To Improve the Bottom Line, Start at the Top
Gross margins are important to executives in all business cycles. The pressure never seems to be turned off, in good times or not so good.
In times of economic expansion, as we have seen for most of the last decade, margin pressure has continued to increase due to rising raw materials costs. We've seen hyper-efficient scale competitors with low operating expenses gain pricing leverage (think Amazon). Small competitors and new entrants also buy market share with deep discounts that put pressure on margins.
In times like these, cost-cutting typically takes a back seat to investing in growth. However, in anticipation of leaner times, most executives will instinctively look to cost-cutting as a priority measure. It’s often the very first action they consider when sales stay flat or begin declining.
Why? Because it’s the action they’ve been taught is the most immediate and direct in preserving or expanding the bottom line, painful as it may be - especially when it involves staff reductions or line-item expenses which the business relies upon. Cuts can impact raises, bonuses or other employee incentives which can be quite unpopular.
But in an economic slowdown, which many are forecasting over the next 24 months, the ideal path to expanding margins is not always in these familiar categories and actions.
It’s imperative to first understand how the prices you establish for selling goods and services to each and every segment and customer ties directly to revenue; how strategic pricing can have a dramatic effect on gross margin; and, how changes in operating expenses (which can also be impacted by pricing efficiencies) can fall directly to the bottom line.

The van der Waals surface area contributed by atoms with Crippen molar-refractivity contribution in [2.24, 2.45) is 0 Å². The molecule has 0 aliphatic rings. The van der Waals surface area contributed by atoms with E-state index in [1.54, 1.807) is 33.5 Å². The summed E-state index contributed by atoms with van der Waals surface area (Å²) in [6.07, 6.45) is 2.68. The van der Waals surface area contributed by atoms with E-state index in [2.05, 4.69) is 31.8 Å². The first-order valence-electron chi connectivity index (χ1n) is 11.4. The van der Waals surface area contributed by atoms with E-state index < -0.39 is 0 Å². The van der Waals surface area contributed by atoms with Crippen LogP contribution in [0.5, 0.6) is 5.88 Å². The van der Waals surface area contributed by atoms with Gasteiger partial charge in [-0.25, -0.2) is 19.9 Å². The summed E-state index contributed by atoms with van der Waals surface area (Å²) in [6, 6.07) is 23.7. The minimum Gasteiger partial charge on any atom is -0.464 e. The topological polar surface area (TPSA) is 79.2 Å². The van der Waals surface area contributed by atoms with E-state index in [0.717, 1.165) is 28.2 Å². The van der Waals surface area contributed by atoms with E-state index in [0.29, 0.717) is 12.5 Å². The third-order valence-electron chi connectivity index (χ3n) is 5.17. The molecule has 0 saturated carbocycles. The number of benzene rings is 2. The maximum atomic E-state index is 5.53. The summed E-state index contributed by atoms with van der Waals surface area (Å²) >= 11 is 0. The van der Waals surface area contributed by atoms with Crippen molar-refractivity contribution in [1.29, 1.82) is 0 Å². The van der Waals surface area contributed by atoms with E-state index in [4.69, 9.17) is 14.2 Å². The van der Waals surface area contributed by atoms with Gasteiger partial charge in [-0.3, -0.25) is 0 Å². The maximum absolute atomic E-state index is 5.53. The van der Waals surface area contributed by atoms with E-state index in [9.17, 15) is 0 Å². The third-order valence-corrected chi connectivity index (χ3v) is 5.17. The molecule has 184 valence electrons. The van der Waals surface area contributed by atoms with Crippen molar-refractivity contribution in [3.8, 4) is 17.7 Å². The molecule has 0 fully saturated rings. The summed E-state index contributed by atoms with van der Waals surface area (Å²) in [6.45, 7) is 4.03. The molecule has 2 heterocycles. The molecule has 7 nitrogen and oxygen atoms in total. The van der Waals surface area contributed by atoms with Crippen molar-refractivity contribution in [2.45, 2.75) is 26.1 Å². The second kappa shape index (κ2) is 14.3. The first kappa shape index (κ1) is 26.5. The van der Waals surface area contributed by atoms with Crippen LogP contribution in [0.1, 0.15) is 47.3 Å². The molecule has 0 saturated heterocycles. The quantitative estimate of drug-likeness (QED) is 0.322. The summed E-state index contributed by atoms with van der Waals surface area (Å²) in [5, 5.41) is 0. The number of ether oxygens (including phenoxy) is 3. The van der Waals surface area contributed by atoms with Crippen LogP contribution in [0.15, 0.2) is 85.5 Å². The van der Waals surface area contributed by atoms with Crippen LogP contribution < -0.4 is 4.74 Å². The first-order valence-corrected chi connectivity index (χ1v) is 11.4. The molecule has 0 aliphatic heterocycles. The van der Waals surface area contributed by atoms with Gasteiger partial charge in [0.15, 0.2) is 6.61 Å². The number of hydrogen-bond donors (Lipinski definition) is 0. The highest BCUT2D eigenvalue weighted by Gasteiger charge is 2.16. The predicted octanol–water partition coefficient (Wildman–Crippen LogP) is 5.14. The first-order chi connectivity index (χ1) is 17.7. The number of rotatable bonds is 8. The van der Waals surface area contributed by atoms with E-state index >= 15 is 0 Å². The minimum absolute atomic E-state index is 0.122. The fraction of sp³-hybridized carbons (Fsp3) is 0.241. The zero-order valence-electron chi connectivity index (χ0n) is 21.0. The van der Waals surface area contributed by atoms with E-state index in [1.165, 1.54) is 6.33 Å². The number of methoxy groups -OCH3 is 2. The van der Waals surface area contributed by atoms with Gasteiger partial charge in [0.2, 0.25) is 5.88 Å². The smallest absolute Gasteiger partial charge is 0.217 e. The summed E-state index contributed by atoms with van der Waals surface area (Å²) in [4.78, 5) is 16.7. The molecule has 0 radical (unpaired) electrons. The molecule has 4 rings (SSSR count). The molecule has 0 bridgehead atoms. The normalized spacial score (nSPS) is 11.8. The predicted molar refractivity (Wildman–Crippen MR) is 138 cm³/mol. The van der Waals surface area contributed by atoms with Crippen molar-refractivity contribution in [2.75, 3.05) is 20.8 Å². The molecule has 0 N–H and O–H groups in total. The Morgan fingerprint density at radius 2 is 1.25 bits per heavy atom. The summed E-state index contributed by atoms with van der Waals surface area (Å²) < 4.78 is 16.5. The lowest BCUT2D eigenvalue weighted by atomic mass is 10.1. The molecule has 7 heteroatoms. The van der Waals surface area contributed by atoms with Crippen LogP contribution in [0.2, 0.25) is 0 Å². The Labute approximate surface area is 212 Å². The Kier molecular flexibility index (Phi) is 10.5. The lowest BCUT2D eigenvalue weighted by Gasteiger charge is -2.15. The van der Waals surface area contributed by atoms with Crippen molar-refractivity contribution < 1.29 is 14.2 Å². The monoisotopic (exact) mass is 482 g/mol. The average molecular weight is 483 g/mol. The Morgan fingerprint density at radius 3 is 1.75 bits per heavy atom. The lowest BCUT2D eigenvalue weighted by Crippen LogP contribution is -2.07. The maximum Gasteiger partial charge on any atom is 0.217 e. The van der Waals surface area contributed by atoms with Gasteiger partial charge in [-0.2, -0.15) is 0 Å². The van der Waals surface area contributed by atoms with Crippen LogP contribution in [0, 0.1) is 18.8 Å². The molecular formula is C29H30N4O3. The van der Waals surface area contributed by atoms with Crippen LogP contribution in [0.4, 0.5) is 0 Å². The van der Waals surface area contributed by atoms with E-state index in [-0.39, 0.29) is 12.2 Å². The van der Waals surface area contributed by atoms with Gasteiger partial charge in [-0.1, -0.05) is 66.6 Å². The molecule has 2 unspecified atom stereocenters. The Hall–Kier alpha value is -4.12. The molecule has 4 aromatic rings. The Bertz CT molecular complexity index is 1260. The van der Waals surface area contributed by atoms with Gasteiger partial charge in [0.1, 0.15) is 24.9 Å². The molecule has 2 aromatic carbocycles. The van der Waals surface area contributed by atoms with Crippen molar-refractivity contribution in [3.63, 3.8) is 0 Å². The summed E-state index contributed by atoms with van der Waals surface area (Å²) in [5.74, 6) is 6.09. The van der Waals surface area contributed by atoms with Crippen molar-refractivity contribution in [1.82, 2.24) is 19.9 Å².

A Bit of History
With only a few aberrations along the way, since the early ’90s, profit margins have steadily increased - in fact, they’ve nearly doubled in some cases. A strong dollar and US economy, favorable monetary and fiscal policies, and advancements in technology have all contributed to this upward momentum.
Businesses have learned to sell their products with lower direct costs including manufacturing and labor - while operating expenses have also benefited from consolidation, greater efficiencies, technology advances, and improved business processes. Margin expansion has directly contributed to record growth in equities as the stock market has continued to break new records.
Gross Margins Tell a Story
Gross margins tell a story for businesses. They measure how well a business is using its resources to produce a product or service and helps a company gauge how it is performing relative to competitors. Typically, the higher the gross margin percentage, the healthier the business.
However, a company’s industry and its product also factor into gross margin percentages. For example, a service business, where employees’ time is the product would have a higher gross margin on average than other industries. This is because it doesn’t have direct material costs that must be deducted from sales.
When evaluating gross margin, businesses should closely compare their metrics with the industry average and with key competitors to determine how the company is performing. A January 2020 study from NYU’s Stern School shows the broad range of gross margins by type of business.